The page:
That’s part of the reason why meditation and journaling have become so important to me. These two things allow me to see things from the 30,000 foot mode. Meditation forces me to slow down and also helps me to not overreact throughout the day to small (even not-so-small) things. And the journaling gives me an outlet when the small (even not-so-small) things take over.
As I learned from meditation classes, if you can meditate and focus for 30 seconds, you can do it for one minute. If you can do it for one minute, you can do it for five minutes. If you can do it for five minutes, you can do it for ten minutes. And so on.
The same is with my 30,000 foot mode. If I step back and see the big picture once a year, I can do it once a month. And if I can do it once a month, I can do it once a week, once a day and every moment of the day.
Exercise – I can’t begin to describe how much exercise has enriched my life in the past few years. And on so many levels. The obvious benefit is that I’m in better physical shape. But exercise also keeps me in better emotional and mental health as it reduces stress and anxiety. Running is my go-to exercise right now. It’s something I can do while I’m traveling and I can spend as much or as little time doing it.
But running isn’t for everyone.
Whatever way you enjoy getting exercise, do it. Today! And if you don’t enjoy it, do it anyway. You’ll eventually find something that resonates with you (yoga, pilates, Zumba, dancing, Crossfit, weight training, running…). A five-minute walk can lead to a 10-minute walk can lead to a 30-minute walk and so on and so on.
Healthy eating – I’m fairly aware of the affect food and drink have on my mood, sleep and how my body feels overall. I’m also aware that when most people travel, it’s a special time, a vacation, and they often ignore how they feel so that they can join in and experience everything during a trip. But this often leads to lethargy, naps and coming home from a trip weighing quite a bit more than when you left home.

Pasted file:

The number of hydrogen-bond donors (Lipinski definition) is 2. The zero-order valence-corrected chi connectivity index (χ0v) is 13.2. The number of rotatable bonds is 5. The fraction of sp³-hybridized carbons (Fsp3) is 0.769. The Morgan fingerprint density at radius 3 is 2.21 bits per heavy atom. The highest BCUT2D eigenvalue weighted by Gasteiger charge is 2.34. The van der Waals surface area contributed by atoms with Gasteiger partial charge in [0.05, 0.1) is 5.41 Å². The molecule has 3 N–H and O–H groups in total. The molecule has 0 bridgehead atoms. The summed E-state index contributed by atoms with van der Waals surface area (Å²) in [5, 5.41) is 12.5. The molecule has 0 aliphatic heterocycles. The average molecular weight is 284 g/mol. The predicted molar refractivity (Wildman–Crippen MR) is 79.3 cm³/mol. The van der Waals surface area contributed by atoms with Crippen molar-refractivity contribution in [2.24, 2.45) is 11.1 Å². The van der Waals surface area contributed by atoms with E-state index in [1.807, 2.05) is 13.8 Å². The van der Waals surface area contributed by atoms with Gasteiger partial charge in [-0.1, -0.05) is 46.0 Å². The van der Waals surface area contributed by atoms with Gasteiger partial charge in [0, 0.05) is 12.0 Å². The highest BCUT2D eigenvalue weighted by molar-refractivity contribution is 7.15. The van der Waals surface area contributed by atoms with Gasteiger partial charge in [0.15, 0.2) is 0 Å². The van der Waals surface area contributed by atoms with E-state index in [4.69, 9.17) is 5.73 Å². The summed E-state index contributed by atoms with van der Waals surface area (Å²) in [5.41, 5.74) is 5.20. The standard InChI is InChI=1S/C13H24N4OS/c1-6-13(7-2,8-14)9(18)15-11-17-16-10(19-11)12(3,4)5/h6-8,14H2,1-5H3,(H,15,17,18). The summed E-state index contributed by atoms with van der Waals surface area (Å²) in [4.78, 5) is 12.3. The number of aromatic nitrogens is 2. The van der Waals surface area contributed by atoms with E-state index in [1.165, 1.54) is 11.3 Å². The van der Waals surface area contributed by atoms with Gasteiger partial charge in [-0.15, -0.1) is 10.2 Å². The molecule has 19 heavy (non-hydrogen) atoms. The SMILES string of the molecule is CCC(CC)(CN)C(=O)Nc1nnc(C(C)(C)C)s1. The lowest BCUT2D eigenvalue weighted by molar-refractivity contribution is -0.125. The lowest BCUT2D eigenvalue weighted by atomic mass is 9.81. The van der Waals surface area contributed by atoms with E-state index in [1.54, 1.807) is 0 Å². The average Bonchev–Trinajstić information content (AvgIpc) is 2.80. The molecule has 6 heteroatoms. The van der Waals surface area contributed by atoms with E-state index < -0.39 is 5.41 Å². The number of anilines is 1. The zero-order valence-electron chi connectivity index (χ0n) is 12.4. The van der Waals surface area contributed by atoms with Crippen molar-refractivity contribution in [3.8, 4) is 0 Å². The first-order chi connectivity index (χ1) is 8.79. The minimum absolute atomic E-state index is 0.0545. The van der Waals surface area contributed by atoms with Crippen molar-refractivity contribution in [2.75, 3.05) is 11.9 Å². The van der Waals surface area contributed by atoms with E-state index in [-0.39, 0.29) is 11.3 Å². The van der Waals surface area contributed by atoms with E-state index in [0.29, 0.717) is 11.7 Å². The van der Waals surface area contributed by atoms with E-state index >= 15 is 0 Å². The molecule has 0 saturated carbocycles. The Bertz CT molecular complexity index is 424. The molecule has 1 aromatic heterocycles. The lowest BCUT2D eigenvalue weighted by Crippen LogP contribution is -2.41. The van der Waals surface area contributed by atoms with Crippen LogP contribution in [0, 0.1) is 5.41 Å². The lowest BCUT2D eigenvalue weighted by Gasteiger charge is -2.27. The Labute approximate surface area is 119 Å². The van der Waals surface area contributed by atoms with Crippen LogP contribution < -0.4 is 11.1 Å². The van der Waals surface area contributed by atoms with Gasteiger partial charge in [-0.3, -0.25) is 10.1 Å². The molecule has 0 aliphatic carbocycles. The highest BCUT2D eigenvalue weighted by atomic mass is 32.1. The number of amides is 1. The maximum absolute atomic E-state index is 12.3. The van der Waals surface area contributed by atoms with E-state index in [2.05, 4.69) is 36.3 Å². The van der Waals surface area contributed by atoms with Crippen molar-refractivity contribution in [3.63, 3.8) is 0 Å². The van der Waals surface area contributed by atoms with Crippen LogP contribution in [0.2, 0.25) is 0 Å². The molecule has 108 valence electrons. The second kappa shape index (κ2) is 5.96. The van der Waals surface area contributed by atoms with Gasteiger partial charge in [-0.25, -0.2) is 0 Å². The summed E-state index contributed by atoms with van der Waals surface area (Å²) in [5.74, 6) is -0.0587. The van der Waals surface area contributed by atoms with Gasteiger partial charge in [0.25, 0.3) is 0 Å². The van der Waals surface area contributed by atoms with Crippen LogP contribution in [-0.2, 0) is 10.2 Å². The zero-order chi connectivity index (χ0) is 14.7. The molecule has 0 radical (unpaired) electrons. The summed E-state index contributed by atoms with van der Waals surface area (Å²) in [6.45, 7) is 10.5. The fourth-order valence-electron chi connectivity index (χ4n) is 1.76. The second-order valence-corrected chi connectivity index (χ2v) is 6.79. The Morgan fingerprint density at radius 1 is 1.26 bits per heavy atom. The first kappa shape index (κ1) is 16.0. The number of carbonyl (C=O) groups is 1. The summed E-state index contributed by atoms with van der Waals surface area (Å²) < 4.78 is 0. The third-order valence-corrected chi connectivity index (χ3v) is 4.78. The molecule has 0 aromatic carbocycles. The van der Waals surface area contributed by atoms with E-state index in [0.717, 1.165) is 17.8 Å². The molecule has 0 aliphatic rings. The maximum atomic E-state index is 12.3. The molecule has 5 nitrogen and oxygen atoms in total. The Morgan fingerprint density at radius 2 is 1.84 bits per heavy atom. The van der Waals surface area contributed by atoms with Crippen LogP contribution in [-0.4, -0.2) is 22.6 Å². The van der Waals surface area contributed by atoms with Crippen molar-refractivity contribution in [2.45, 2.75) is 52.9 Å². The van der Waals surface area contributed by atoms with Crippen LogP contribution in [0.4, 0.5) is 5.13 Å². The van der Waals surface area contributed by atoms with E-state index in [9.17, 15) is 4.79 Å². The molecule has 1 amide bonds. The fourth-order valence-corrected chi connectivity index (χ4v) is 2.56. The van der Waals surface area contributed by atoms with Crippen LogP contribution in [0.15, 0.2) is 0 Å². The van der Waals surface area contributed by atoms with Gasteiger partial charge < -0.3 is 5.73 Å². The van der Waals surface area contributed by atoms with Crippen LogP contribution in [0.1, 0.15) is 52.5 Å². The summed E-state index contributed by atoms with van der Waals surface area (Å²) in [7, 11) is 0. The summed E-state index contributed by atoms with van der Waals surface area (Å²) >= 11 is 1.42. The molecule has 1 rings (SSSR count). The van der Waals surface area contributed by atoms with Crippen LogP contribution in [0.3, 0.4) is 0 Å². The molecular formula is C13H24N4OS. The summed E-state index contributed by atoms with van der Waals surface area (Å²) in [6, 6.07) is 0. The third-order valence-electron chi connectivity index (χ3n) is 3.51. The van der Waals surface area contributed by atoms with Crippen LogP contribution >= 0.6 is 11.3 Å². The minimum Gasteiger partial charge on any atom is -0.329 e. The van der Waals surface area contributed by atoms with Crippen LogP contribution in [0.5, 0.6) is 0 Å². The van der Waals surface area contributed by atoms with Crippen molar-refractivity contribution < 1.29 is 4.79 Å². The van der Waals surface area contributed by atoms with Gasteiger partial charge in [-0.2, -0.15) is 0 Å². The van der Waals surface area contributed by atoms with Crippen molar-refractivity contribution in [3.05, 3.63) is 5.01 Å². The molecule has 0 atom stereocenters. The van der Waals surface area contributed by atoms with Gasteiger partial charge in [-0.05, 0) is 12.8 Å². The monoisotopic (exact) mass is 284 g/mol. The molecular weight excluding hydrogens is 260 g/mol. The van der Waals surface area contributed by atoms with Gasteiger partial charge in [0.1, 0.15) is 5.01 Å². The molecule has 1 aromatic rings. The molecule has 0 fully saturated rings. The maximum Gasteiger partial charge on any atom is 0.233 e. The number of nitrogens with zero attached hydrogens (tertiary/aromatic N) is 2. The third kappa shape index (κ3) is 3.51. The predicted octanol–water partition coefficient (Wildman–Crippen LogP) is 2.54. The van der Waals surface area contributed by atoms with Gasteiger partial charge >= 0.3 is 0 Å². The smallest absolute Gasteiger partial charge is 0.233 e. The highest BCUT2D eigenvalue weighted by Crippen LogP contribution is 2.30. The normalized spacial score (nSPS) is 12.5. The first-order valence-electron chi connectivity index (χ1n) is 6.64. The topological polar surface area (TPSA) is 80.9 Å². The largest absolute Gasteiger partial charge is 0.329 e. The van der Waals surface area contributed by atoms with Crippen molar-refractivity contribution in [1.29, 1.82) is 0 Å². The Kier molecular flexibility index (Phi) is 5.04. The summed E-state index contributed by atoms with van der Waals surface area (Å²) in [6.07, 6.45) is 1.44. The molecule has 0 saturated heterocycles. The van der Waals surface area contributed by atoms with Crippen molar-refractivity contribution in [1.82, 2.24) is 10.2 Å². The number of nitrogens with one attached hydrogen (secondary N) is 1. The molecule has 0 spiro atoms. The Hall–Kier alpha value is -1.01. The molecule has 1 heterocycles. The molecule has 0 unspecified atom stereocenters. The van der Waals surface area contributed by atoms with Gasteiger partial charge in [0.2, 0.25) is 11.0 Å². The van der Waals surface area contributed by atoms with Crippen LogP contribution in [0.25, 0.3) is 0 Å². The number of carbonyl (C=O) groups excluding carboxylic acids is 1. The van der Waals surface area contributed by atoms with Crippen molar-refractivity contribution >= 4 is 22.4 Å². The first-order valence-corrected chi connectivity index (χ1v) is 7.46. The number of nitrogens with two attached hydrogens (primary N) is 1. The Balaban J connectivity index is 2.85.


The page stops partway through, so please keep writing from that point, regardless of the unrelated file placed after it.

I know you’ll hate me for saying this but I usually lose weight when I travel. It sounds difficult but it really isn’t. For me, when I’m on the road, I rarely snack and I walk a lot. These things combine to help me stay in relatively good shape even on the road. And it’s really not that difficult, it just takes some willpower. Here’s how I eat well on the road.
No news is good news – I rarely pay attention to the news. I know that might sound like I’m being ignorant but I just can’t allow myself to be bombarded with all the negativity that’s forced upon us in the constant news cycle. It makes me sad and anxious. The reality is that very few news items will ever have an affect on my life so I don’t want or need to get caught up in it. I do see major stories come across my Facebook feed when they are posted by friends. I can then make a conscious choice to seek out more information. But I can no longer have NPR on in the background throughout the day. And while I know people do it, to have the television news on all day long (even for a short period) is unfathomable to me. It’s dramatic entertainment that serves very little purpose other than to get people wound up.
Reduced social media time – And speaking of serving very little purpose…I’ve stopped posting to Twitter because, frankly, I can’t stand Twitter. I have no judgement about other people who use it but it’s just not for me. I’m still on Facebook and get some enjoyment out of it but have unfollowed a lot of people of late (start hating on stuff and I may keep you as a friend but will likely never look at your posts). And I’m starting to dig on Instagram more and more because it’s just pretty. No news. No hating. Overall, I’ve reduced my social media time a lot and I’m far happier for it. 🙂
I think it’s fair to say that we are all bombarded with so much input these days that it’s difficult NOT to be overwhelmed, anxious and stressed out (or is it just me???). Simply becoming more aware of what’s causing you stress is the first step in helping reduce it.
What do you do to alleviate stress on a daily basis?
Golden Buddha – Craig Loftus
Travel journal – Amazon